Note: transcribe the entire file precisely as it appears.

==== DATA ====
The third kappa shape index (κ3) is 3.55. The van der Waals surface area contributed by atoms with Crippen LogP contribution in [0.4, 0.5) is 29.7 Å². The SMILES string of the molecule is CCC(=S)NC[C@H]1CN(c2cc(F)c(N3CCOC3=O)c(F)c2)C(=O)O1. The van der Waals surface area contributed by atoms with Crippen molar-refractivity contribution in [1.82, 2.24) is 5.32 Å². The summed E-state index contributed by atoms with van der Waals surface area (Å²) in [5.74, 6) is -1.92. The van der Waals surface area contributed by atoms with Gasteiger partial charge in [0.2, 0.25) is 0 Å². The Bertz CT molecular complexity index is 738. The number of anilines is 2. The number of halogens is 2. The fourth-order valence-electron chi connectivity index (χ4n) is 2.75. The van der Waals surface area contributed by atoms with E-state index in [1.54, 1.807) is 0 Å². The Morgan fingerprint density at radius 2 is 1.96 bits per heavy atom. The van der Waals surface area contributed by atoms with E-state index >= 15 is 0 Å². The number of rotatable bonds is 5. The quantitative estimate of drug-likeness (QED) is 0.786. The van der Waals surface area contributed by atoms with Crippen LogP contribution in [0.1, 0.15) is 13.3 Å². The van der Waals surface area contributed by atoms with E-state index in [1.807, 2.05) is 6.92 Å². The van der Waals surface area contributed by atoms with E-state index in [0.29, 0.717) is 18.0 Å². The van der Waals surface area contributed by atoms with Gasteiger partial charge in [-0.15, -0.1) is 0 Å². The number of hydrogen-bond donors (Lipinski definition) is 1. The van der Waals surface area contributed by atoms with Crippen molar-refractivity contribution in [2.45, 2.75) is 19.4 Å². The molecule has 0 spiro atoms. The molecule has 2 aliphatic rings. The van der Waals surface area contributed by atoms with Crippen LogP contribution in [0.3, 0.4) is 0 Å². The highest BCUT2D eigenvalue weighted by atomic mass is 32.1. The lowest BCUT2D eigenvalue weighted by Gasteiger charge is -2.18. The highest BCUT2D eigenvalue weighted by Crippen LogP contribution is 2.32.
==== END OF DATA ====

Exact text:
The third kappa shape index (κ3) is 3.55. The van der Waals surface area contributed by atoms with Crippen LogP contribution in [0.4, 0.5) is 29.7 Å². The SMILES string of the molecule is CCC(=S)NC[C@H]1CN(c2cc(F)c(N3CCOC3=O)c(F)c2)C(=O)O1. The van der Waals surface area contributed by atoms with Crippen molar-refractivity contribution in [1.82, 2.24) is 5.32 Å². The summed E-state index contributed by atoms with van der Waals surface area (Å²) in [5.74, 6) is -1.92. The van der Waals surface area contributed by atoms with Gasteiger partial charge in [0.2, 0.25) is 0 Å². The Bertz CT molecular complexity index is 738. The number of anilines is 2. The number of halogens is 2. The fourth-order valence-electron chi connectivity index (χ4n) is 2.75. The van der Waals surface area contributed by atoms with E-state index in [1.54, 1.807) is 0 Å². The Morgan fingerprint density at radius 2 is 1.96 bits per heavy atom. The van der Waals surface area contributed by atoms with E-state index >= 15 is 0 Å². The number of rotatable bonds is 5. The quantitative estimate of drug-likeness (QED) is 0.786. The van der Waals surface area contributed by atoms with Crippen LogP contribution in [0.1, 0.15) is 13.3 Å². The van der Waals surface area contributed by atoms with E-state index in [1.807, 2.05) is 6.92 Å². The van der Waals surface area contributed by atoms with E-state index in [0.29, 0.717) is 18.0 Å². The van der Waals surface area contributed by atoms with Gasteiger partial charge in [-0.15, -0.1) is 0 Å². The number of hydrogen-bond donors (Lipinski definition) is 1. The van der Waals surface area contributed by atoms with Crippen molar-refractivity contribution in [2.45, 2.75) is 19.4 Å². The molecule has 0 spiro atoms. The molecule has 2 aliphatic rings. The van der Waals surface area contributed by atoms with Crippen LogP contribution in [0.3, 0.4) is 0 Å². The highest BCUT2D eigenvalue weighted by atomic mass is 32.1. The lowest BCUT2D eigenvalue weighted by Gasteiger charge is -2.18. The highest BCUT2D eigenvalue weighted by Crippen LogP contribution is 2.32.